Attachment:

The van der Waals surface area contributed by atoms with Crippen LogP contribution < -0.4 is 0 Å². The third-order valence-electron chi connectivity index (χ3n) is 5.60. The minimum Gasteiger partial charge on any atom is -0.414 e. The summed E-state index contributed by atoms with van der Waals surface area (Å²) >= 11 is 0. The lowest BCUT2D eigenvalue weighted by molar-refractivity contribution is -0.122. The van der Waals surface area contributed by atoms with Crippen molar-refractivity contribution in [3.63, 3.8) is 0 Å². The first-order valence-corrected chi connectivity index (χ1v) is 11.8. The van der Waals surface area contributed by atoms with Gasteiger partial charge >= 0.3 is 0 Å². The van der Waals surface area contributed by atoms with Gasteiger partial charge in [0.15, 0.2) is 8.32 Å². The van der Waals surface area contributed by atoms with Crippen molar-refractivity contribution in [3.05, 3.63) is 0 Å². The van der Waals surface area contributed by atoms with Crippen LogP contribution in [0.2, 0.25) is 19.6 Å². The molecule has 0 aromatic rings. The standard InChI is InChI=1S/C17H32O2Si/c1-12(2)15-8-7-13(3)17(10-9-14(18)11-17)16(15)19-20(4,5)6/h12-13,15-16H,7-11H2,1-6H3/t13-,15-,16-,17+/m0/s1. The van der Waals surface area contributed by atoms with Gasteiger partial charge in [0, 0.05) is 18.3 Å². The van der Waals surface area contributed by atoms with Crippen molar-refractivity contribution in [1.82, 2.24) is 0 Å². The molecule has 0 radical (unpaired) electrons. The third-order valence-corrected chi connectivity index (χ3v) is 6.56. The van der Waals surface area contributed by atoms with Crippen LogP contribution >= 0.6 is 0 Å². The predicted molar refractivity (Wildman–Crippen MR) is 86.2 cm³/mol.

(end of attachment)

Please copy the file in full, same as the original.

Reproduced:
The van der Waals surface area contributed by atoms with Crippen LogP contribution < -0.4 is 0 Å². The third-order valence-electron chi connectivity index (χ3n) is 5.60. The minimum Gasteiger partial charge on any atom is -0.414 e. The summed E-state index contributed by atoms with van der Waals surface area (Å²) >= 11 is 0. The lowest BCUT2D eigenvalue weighted by molar-refractivity contribution is -0.122. The van der Waals surface area contributed by atoms with Crippen molar-refractivity contribution in [3.63, 3.8) is 0 Å². The first-order valence-corrected chi connectivity index (χ1v) is 11.8. The van der Waals surface area contributed by atoms with Gasteiger partial charge >= 0.3 is 0 Å². The van der Waals surface area contributed by atoms with Gasteiger partial charge in [0.15, 0.2) is 8.32 Å². The van der Waals surface area contributed by atoms with Crippen molar-refractivity contribution in [3.05, 3.63) is 0 Å². The van der Waals surface area contributed by atoms with Crippen LogP contribution in [0.2, 0.25) is 19.6 Å². The molecule has 0 aromatic rings. The standard InChI is InChI=1S/C17H32O2Si/c1-12(2)15-8-7-13(3)17(10-9-14(18)11-17)16(15)19-20(4,5)6/h12-13,15-16H,7-11H2,1-6H3/t13-,15-,16-,17+/m0/s1. The van der Waals surface area contributed by atoms with Gasteiger partial charge in [0, 0.05) is 18.3 Å². The van der Waals surface area contributed by atoms with Crippen molar-refractivity contribution in [1.82, 2.24) is 0 Å². The molecule has 0 radical (unpaired) electrons. The third-order valence-corrected chi connectivity index (χ3v) is 6.56. The van der Waals surface area contributed by atoms with Crippen LogP contribution >= 0.6 is 0 Å². The predicted molar refractivity (Wildman–Crippen MR) is 86.2 cm³/mol.